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Lecture 6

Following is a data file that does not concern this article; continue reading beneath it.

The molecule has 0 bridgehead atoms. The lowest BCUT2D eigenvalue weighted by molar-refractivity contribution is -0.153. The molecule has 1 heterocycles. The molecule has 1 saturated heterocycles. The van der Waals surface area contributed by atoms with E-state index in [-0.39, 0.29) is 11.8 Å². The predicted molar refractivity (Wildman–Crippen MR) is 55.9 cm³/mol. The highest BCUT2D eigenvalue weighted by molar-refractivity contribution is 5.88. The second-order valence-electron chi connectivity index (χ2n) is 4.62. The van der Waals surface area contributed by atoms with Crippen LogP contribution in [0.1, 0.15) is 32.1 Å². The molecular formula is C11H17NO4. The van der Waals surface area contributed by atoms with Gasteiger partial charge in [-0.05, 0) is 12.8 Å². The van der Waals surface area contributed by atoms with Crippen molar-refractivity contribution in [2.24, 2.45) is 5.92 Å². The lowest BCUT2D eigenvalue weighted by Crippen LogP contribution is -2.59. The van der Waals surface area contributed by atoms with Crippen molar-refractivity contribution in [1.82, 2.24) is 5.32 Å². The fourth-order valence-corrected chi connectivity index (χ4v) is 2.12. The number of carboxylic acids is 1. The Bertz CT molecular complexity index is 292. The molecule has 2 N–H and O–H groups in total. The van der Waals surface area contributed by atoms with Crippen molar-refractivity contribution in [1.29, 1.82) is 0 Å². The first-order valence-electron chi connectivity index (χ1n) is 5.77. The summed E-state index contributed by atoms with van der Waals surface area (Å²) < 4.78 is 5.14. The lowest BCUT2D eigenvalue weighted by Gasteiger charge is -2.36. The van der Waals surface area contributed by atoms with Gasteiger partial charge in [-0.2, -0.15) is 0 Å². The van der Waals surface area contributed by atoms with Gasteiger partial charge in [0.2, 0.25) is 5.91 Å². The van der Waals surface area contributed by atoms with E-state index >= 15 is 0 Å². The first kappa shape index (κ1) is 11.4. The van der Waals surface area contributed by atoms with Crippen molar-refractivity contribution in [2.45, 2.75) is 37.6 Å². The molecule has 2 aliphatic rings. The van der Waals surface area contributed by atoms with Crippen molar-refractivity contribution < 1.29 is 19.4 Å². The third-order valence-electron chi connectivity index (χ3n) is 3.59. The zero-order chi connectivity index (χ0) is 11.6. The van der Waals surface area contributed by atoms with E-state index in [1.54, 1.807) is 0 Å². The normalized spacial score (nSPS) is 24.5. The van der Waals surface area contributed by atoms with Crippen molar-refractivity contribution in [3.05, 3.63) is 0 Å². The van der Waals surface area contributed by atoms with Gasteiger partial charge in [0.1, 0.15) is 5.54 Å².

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Lecture 6: June 13, 2013 Continuation from Lecture 5: Linguistic. Other half of the lecture will be Ch.9 Religion. Next week no lecture (Reading Week). Mid-term on June 27. Sociolinguistics - Linguists recognize that there are many forms of English, and not a single correct once with subservient variants - linguistics relativity. - Ethnicity/Race/Class Speech Contrasts - Ethnicity, social status/class, and "Race" can also impact the way people use a given language E.g., (BEV) Black English Vernacular - BEV is a dialect of English Spoken by the majority of black youth in inner city urban areas, most rural areas, and is often used in casual speech of adults- not spoken by all African Americans. - BEV is a complex linguistic system with its own phonology and syntax. - There are clear phonological and grammatical difference between BEV and Standard English (SE). E.g., double negative in BEV. - SE is not superior to BEV as a linguistic system, but it is the prestige dialect with the most "symbolic capital" - a resource that can be used to gain social, economic, and political advantage. - The education system denies linguistics relativity by suggesting that prestige speech is inherently better than non-standard dialects.  Stratification and symbolic domination  People use and evaluate speech in the context of social, political, and economic forces.  The speech of low-status or lower-class groups may be evaluated negatively (e.g., labelled as "uneducated speech") not because it is ineffective in itself but because it has come to symbolize low status. E.g., stigmatizing of BEV as "incorrect".  Certain language or dialects comes to have symbolic attachments to it. They just symbolize as lower status.  "Proper Language" itself becomes a strategic resource - and a path of wealth, prestige, and power. E.g., This partly explains difficulty of characters in ethnography of entering the "formal" service sector economy.  Bourdieu calls this "symbolic domination," when people who do not usually use a prestigious dialect come to or are forces to accept its authority and correctness.  A particular way of speaking can look dominating to others. Historical Linguistics  It is a long term linguistic change  Languages change over time, dividing into sub-groups (dialects).  If dialects are isolated long enough, they emerge as distinct daughter language.  Historical Linguists can reconstruct many features of past languages by studying contemporary daughter language - languages that descend from the same parent language (Protolanguage) - E.g., English, German, Dutch all descend from Germanic.  Historical linguists classify languages according to their degree of relationships.  Indo-European branches of the language tree. --> Germanic - classify into English, German, Dutch, etc. Language Change  Invention  "Googling" new words have invented like  Diffusion - indirect borrowing  Mix of English and Spanish on U.S. Mexico border.  Acculturation - direct contact, often forced change.  Pidgins: linguistics word to define new colonial setting- take elements of language and create new language, formed when two culture come in contact. Creoles: mix of 2 diff language. Creole has to do with, people's primary 1st language, young people getting in culturated..start speaking pidgins, thus the  Acculturation leaves to the formation new unique dialects/language. Language Loss  An indigenous language goes extinct when its last speakers die.  There are 7000 languages spoken  Half of the word's linguists diversity has been lost over the past 500 years and of 7000 language that exist today, 20% are endangered and half are expects to disappear within next century  Some researches and programs are trying to document the last peaks of the most endangered language through digital audio and video recordings in order to preserve or revitalize them.  Wade Davis on Language Loss. Making only 1 language world-wide. Language is not only element of culture, it is centre..if you lose one language, you are losing that culture capital that we have built up in human diversity. Language loss is also a large-scale of culture loss. Chapter 9: Religion Religion is one of the element which is quite central to the ways of knowing, understanding the world. Ways of Knowing, Ways of Being. - Beyond Religion - Epistemology and Ontology - Objective is to explore how diverse culture groups understanding is related to ways of being and social practice. - Epistemology: the study of knowledge and scope of knowledge (More of a Mental) - Ontology: The study of the nature of being, existence, or reality as well as the categories of being and their relations. (More of a Physical) - Anthony Wallace (1965:5) defines religion as "belief and ritual concerned with supernatural beings, powers, and forces." - Supernatural = non-material, beyond the observable. - Why might Wallace's definition of religion be problematic? - it just not only deal with supernatural, but also in materialistic world as well. - Assumes Universal category "supernatural" and that all "religious" beliefs relate to the supernatural realm. Relational Ontology  Has to do with the ways of being in the world and acting. Particularly concerned with understanding the relationship between culture/religion.  Animism: Belief that non-human objects in the natural world are "animated" by spirits or "souls."  Animism derives from the Latin word for "soul" - animus.  Defined in 1871 by Sir Edward Tylor as a form of religion that attributed life or spirit to aspects of nature.  Tylor saw animism as the earliest form of religion as well as the basis of all religion. Animism, Religion and Science  Tylor interpreted animism through an evolutionary framework that saw it as flawed and childlike belief system.  Contemporary spiritual and religious